Tech Digest daily roundup: AI argues for and against itself at Oxford Union


The Oxford Union has heard from many great debaters over the years, but this week added an artificial intelligence engine to its distinguished speakers. The AI argued that the only way to stop such tech becoming too powerful is to have “no AI at all”. But it also argued the best option could be to embed it “into our brains as a conscious AI”. The experiment was designed to ignite conversation on the ethics of the technology. The Megatron LLB Transformer, used for the debate, was developed by the Applied Deep Research team at computer chip firm Nvidia and based on earlier work by Google. It was given access to a huge range of data – including the whole of Wikipedia, 63 million English news articles from 2016 to 2019, and 38 gigabytes worth of Reddit chat. BBC 

Duran Duran star Nick Rhodes has said artificial intelligence is the “new frontier”. The renowned British new wave group have launched a non-fungible tokens (NFTs) collection in a world-first collaboration with an artificial intelligence (AI) artist named Huxley. The band had previously partnered with the team behind Huxley, using AI to create a music video for their single, Invisible, in a technological first. Rhodes, who is part of the chart-topping group alongside Simon Le Bon, Roger Taylor and John Taylor, said: “This is the tip of the iceberg. It’s great to be first when you can, but honestly if we were 10th I would have still dived in just as quickly, because this is a new frontier.” Yahoo!


Facebook has alerted around 50,000 people who the company believes were targeted by “cyber mercenaries” – private companies often hired by authoritarian states to spy on individuals. The victims included “journalists, dissidents, critics of authoritarian regimes, [and] families of opposition and human rights activists” the company warned in a threat report published on Thursday. The mercenaries targeting these individuals were similar to NSO Group, the Israeli spyware firm recently sanctioned by the US government, but Meta said: “NSO is only one piece of a much broader global cyber mercenary industry.” Alongside the alerts sent to victims, Meta said it had disabled seven entities that had been targeted people in over 100 countries as well as issued cease and desist letters. Sky News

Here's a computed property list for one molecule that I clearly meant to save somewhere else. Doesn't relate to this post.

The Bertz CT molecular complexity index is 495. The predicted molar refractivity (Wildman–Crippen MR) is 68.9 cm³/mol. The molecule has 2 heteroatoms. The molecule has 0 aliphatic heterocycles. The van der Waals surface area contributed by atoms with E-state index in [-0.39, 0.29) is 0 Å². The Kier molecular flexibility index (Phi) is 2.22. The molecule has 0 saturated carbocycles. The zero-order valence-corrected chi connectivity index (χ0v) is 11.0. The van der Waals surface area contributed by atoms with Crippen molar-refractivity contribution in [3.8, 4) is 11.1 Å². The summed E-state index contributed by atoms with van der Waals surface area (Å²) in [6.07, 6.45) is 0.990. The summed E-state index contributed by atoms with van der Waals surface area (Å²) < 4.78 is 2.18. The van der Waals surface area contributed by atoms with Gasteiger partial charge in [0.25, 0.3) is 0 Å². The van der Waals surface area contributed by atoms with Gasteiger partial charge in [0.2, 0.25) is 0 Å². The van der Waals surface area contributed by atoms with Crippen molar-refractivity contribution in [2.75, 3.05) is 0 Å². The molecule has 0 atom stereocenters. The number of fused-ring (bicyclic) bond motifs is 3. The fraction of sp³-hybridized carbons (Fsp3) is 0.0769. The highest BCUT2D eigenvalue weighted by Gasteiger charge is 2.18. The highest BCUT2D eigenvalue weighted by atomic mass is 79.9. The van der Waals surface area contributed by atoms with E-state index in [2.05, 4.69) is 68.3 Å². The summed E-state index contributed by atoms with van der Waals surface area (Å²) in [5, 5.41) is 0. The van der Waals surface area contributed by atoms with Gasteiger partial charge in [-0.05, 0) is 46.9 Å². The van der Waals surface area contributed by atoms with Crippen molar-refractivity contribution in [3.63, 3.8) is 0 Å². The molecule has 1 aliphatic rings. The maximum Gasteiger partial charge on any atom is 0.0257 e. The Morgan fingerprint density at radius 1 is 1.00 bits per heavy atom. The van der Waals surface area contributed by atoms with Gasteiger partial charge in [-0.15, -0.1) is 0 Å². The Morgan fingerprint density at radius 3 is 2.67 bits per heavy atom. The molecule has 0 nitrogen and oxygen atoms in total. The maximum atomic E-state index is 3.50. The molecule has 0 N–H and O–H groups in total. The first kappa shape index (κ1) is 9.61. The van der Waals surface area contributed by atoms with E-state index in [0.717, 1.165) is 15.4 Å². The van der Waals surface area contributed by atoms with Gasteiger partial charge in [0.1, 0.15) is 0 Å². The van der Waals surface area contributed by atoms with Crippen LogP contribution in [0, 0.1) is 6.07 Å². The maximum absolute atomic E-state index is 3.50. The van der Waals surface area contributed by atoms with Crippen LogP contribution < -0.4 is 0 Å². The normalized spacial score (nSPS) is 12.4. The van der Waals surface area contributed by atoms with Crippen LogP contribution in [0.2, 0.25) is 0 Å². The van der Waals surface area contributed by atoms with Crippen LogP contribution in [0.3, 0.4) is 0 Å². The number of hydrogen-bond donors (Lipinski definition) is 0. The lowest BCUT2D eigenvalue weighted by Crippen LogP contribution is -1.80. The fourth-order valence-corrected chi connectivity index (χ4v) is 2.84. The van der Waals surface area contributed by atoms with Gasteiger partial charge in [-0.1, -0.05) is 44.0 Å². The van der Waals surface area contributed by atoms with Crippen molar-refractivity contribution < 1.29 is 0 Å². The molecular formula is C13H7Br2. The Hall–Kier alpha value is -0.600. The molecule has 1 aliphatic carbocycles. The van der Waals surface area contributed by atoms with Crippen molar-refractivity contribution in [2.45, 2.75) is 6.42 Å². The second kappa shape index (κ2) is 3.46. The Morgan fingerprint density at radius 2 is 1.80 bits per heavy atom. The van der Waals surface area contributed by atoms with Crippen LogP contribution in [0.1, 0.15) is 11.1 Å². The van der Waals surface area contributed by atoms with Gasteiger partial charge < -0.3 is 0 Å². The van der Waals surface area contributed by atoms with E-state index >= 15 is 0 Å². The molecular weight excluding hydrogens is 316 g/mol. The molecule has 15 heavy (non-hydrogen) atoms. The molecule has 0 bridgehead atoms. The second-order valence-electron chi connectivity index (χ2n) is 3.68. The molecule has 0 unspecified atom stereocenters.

An auction house in France is selling the rights to the world’s first SMS. The text will be sold as an NFT. And as for the message itself? Well, it simply reads ‘Merry Christmas’. While you’d be forgiven for assuming the first SMS ever sent read “Hello World”, the first text was in fact “Merry Christmas”. The 15-letter message was transmitted through the Vodafone network on December 3, 1992 and received by a Vodafone employee at a Christmas party. Neil Papworth, the (at the time) 22-year-old software programmer from the UK who created the SMS for his client Vodafone, previously said he had no idea just how popular texting would become. Crazy, hey? Well, the Merry Christmas text will be sold out of Aguttes Auction House as an NFT. Gizmodo

UK mobile phone operators like Vodafone (VOD.L) and Tesco Mobile (TSCO.L), can no longer sell customers devices that are locked to their network as of 17 December. Ofcom, which had first announced the ban in October, said this should make it easier for consumers to move to a different network with their existing handset. All phone companies will have to adhere to the new rule, including O2, Three and Sky Mobile. Some companies have still been selling mobile phones that can’t be used on other networks, unless they are unlocked. But this can be complicated for customers and cost around £10 ($13) too,” Ofcom said. Half of customers who try to unlock their phone have difficulties doing so, including long delays or loss of service, the regulator found. Yahoo!

Chris Price
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